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The Celestia Motherlode: Earth Surface Maps Surface Maps | Bump, Normal, Spec Maps | Cloud Maps | Night Maps | Close-ups | Other Earth Files This page contains surface textures for the planet Earth. Most textures here are based on data from the NASA project Blue Marble, but have been modified in various ways to enhance colors etc. The original Blue Marble data had a resolution of 42K (43200x21600), but the improved dataset "Blue Marble Next Generation" was made available in 2005, offering a resolution of 86400x43200 and better quality in many details. Note that a 64K texture made from the original dataset has less detail than one made from the "Next Generation" dataset. Note that "(pre)shaded" refers to textures which have a static shadow already visible on the surface. Generally this looks better than a flat surface texture, but shadows may appear at the wrong side of a mountain because shadows don't follow changes to the sun's position.

Guide to the Night Sky and Basic Astronomy – One Minute Astronomer Interested in learning more about stargazing and the night sky? Here you find basic guides and articles to help you learn the night sky and the major stars and constellations. You discover the amazing range of objects you can see in the night sky, from the Moon and planets to distant galaxies. You also get clear advice on how to choose a telescope and binoculars for backyard astronomy. Dimensions Home A film for a wide audience! Nine chapters, two hours of maths, that take you gradually up to the fourth dimension. Mathematical vertigo guaranteed!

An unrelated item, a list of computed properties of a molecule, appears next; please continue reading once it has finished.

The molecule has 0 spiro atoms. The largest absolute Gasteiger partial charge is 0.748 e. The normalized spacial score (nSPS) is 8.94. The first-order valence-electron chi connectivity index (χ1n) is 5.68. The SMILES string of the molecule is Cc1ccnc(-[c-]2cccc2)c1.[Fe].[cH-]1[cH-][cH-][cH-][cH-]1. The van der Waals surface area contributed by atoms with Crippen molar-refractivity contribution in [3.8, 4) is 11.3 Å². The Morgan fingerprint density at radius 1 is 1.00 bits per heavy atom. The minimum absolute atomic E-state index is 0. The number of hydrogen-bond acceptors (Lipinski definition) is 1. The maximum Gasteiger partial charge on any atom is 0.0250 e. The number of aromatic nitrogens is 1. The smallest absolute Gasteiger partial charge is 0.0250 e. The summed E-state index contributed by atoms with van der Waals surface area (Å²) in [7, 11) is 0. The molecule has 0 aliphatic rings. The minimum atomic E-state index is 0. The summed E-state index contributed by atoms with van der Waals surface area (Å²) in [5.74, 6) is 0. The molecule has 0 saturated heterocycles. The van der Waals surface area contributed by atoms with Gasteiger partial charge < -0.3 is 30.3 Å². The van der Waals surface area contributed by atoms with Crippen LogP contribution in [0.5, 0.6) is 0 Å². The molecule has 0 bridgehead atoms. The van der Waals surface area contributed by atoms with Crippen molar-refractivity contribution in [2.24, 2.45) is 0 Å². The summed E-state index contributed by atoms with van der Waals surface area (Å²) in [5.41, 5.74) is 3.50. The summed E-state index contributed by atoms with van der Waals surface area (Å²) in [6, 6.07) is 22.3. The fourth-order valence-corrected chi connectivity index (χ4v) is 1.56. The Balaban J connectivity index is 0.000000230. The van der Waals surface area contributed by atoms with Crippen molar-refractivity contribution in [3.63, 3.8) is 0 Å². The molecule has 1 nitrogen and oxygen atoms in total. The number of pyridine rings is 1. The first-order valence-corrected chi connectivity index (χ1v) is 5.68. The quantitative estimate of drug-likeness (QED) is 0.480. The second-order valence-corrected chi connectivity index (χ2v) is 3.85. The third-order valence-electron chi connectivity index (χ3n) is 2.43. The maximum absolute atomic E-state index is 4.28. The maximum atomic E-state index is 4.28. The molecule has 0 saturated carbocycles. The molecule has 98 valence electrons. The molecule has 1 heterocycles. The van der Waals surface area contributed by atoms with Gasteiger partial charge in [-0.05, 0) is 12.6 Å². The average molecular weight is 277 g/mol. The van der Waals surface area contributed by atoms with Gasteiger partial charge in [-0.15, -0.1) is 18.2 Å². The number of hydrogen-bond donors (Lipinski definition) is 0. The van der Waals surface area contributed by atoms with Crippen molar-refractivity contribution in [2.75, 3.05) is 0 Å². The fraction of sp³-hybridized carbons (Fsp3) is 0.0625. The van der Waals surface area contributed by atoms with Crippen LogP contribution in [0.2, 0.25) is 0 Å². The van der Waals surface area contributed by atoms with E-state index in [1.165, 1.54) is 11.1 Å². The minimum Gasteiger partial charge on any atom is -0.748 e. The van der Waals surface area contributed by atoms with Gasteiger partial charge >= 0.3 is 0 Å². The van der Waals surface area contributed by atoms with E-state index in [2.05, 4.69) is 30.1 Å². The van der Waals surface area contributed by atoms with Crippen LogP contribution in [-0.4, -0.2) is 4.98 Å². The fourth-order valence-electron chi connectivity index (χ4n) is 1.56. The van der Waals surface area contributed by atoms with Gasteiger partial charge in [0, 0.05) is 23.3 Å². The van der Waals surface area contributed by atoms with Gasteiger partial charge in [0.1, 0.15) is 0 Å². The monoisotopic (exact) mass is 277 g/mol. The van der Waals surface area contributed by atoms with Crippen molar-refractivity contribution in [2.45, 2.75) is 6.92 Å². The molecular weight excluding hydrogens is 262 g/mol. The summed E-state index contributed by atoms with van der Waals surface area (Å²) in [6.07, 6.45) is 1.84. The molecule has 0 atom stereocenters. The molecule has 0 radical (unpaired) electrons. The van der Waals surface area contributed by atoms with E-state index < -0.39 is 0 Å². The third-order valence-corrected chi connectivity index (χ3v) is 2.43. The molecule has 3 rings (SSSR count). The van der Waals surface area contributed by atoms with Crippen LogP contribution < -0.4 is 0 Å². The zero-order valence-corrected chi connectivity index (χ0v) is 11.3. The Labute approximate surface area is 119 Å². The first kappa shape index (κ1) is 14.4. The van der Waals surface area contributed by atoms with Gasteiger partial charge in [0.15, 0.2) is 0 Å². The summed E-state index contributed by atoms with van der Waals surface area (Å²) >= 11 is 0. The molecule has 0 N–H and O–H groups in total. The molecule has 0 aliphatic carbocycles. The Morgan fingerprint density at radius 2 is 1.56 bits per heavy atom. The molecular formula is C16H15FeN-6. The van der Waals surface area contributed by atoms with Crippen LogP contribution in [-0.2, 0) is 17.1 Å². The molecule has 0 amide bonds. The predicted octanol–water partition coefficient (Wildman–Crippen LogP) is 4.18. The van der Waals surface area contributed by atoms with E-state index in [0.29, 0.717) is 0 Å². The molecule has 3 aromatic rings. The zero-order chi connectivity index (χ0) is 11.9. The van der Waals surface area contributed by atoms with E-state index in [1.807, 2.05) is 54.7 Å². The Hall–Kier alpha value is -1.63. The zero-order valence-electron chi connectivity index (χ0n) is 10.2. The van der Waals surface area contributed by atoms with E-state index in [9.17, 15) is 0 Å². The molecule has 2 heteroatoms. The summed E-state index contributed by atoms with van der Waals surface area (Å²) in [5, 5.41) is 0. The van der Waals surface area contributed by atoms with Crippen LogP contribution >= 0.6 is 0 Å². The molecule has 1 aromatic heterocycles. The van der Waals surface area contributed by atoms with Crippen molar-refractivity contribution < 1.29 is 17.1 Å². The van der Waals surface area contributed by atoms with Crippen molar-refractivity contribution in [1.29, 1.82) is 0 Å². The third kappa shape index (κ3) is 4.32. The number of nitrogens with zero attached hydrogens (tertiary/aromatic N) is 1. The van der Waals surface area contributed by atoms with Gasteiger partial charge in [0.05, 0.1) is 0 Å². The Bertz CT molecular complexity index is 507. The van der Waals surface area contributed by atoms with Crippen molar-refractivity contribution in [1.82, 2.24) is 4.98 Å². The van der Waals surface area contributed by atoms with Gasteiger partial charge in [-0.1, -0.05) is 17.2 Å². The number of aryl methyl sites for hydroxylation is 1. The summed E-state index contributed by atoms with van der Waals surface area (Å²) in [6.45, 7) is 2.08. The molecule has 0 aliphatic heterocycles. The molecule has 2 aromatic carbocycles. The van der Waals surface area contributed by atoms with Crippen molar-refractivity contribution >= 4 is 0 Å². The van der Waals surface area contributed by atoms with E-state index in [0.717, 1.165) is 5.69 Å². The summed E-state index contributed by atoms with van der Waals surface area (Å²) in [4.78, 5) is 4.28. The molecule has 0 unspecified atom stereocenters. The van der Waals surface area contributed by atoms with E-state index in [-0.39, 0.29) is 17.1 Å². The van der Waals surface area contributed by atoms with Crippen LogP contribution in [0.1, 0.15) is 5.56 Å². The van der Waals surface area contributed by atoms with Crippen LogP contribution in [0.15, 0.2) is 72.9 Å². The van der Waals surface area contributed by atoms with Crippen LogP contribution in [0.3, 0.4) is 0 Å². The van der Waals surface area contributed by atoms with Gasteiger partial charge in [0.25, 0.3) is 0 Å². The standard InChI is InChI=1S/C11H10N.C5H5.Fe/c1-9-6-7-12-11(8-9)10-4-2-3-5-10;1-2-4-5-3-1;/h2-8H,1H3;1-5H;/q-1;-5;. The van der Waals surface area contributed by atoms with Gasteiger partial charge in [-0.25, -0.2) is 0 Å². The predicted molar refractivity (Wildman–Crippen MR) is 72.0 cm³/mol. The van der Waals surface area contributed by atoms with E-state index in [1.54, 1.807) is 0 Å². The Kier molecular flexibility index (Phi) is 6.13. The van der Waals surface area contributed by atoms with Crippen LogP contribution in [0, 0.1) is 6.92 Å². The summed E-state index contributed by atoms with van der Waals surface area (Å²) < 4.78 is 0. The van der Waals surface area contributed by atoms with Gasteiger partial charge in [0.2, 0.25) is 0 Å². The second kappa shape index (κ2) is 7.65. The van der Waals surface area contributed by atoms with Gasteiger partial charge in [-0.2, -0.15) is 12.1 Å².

Instant Expert: Theory of everything "The membrane at the end of the universe" by Michael Duff and Christine Sutton, New Scientist, 30 June 1988, p 67 "The theory formerly known as strings" by Michael Duff, Scientific American, February 1998, p 64 "The illusion of gravity" by Juan Maldacena, Scientific American, November 2005, p 56 The Elegant Universe: Superstrings, hidden dimensions and the quest for the ultimate theory by Brian Greene (Vintage, 2005) The Grand Design: New answers to the ultimate questions of life by Stephen Hawking and Leonard Mlodinow (Bantam Press, 2010) 1720 feet-tall - Lituya Bay, Alaska (As reported by Don J. Miller in United States Geological Survey Professional Paper 354-C, Giant Waves in Lituya Bay, Alaska, 1960) Account of Howard G. Ulrich Mr.

About the Centre for Research in Air and Space Law Under IASL Director Dr. Nicolas Matte, the Centre for Research in Air & Space Law was established with the official approval of the Ministère de l’éducation du Québec on 1 September 1976. The McGill University Centre for Research in Air and Space Law is the principal research and educational outreach arm of McGill’s Institute of Air and Space Law, established in 1951.